Will Travis d'Arnaud's Injury History Prevent Him from Ever Being a Mets Star?
New York Mets catching prospect Travis d'Arnaud, centerpiece of the offseason deal that sent R.A. Dickey to Toronto, was injured in a Triple-A game on Wednesday night.
According to the New York Daily News, d'Arnaud suffered a non-displaced fracture of his left foot. The injury occurred when a foul ball struck his foot while catching in the sixth inning of Las Vegas' game.
While d'Arnaud wasn't expected to join the Mets imminently, his progression, maturity and, most importantly, health were being closely examined as he prepared to unseat John Buck as the everyday major league catcher at some point this summer.
Despite high expectations and the talent to become a perennial All-Star, d'Arnaud, 24, is now becoming a yearly injury concern. If this foot injury, which has him on his way to New York for an appointment with team doctors in New York at the Hospital for Special Surgery, substantially halts his 2013, the concerns will only grow about his future.
Of course, injuries happen in baseball. While a foul ball off the foot of a catcher seems innocuous, there is a trend developing for this young catcher.
Heading into 2013, d'Arnaud seemed to pile up accolades, including the 2011 Eastern League (Double-A) MVP, at a quicker pace than games played. Due to a variety of injuries—bulging discs in 2010, torn PCL in 2012—he averaged less than 85 games played per year over the last three seasons.
Travis d'Arnaud averaged 84 games the last three years. I'm starting to sense a pattern here.— Tim Marchman (@timmarchman) April 18, 2013
Back injuries to catchers can be very, very troublesome, but that issue has seemingly passed since 2010.
Knee injuries to catchers can be very, very troublesome, but that issue seemingly passed since he worked his way through Spring Training in great health and shape this year for the Mets organization.
Foot injuries to catchers can be very, very troublesome. Until doctors diagnose the injury further and prescribe the proper treatment, it's hard to assess how worried Met fans should be.
As New York attempts to rebuild and become a true contender in 2014 and beyond, d'Arnaud's ability as a middle-of-the-order hitting catcher is crucial to its success. Right now, it's easy to break down his past and present: Highly touted prospect, growing by the year as a big-time bat, but with an injury history.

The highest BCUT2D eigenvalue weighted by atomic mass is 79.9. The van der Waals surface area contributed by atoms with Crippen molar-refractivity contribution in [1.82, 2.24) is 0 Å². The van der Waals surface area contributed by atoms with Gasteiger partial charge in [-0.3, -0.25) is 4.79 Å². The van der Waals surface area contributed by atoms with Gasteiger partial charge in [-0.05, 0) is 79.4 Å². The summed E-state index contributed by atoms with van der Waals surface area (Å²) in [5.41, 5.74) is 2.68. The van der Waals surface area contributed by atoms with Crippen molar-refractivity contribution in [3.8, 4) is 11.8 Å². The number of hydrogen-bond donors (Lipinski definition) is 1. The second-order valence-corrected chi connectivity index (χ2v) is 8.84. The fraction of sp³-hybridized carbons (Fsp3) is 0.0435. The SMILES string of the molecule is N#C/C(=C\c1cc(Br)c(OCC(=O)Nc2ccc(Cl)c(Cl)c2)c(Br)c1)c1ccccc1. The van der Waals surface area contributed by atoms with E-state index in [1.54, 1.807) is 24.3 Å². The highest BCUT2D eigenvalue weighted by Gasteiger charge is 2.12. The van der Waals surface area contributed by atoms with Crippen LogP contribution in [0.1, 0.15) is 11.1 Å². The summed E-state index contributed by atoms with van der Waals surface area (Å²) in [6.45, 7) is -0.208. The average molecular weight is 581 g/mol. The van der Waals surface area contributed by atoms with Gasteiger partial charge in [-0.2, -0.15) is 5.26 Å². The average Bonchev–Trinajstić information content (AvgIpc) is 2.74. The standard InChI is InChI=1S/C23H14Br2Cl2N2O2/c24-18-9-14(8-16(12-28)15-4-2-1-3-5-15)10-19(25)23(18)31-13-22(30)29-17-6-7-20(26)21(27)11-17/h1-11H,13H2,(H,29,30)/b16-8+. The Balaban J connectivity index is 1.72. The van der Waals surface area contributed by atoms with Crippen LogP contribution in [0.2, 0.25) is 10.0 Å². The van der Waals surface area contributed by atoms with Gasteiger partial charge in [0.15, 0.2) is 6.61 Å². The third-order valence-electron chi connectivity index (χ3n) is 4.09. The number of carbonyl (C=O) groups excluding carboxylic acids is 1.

The future is hard to diagnose. If d'Arnaud can stay healthy, there's little to suggest that he won't become the star that he's been pegged as during his time in the Philadelphia, Toronto and New York organizations. If he can't, or becomes limited due to a banged-up body, New York is in a difficult position.
John Buck is off to a sizzling start in New York. His production actually elicited manager Terry Collins to suggest using Buck at first base and d'Arnaud at catcher if and when the young catcher is ready to come up from Triple-A. Of course, that's now on hold.
As it should be with the 'Buck for MVP' campaign gaining steam in New York. The hot start for the veteran catcher gives the Mets flexibility, an excuse to keep d'Arnaud in Triple-A early this season, thus avoiding his arbitration clock. But that doesn't mean New York has a long-term answer at the position if d'Arnaud is limited in the future.
Make no mistake: Buck is having a great April, but the future of the Mets lineup and battery mate to Matt Harvey and Zack Wheeler is d'Arnaud.
The bulging discs, PCL tear and fractured foot are all different, unique injuries. They may be bad luck, coincidence or a combination of both. Yet they've all cost d'Arnaud valuable at-bats in his development. If they continue, expect the label of "injury prone" to be placed upon one of the best prospects in baseball.
Will Travis d'Arnaud become an All-Star catcher for the New York Mets?
As of right now, the National League doesn't have a DH. When New York makes the call to bring d'Arnaud to the show, he will have to catch almost every day to maximize his value and further justify the R.A. Dickey deal.
Star potential is certainly there, but the concerns of durability are growing and clouding the future of a talented player.
Should the Mets be concerned about Travis d'Arnaud's future? Comment below, follow me on Twitter or "Llke" my Facebook page to talk all things baseball!
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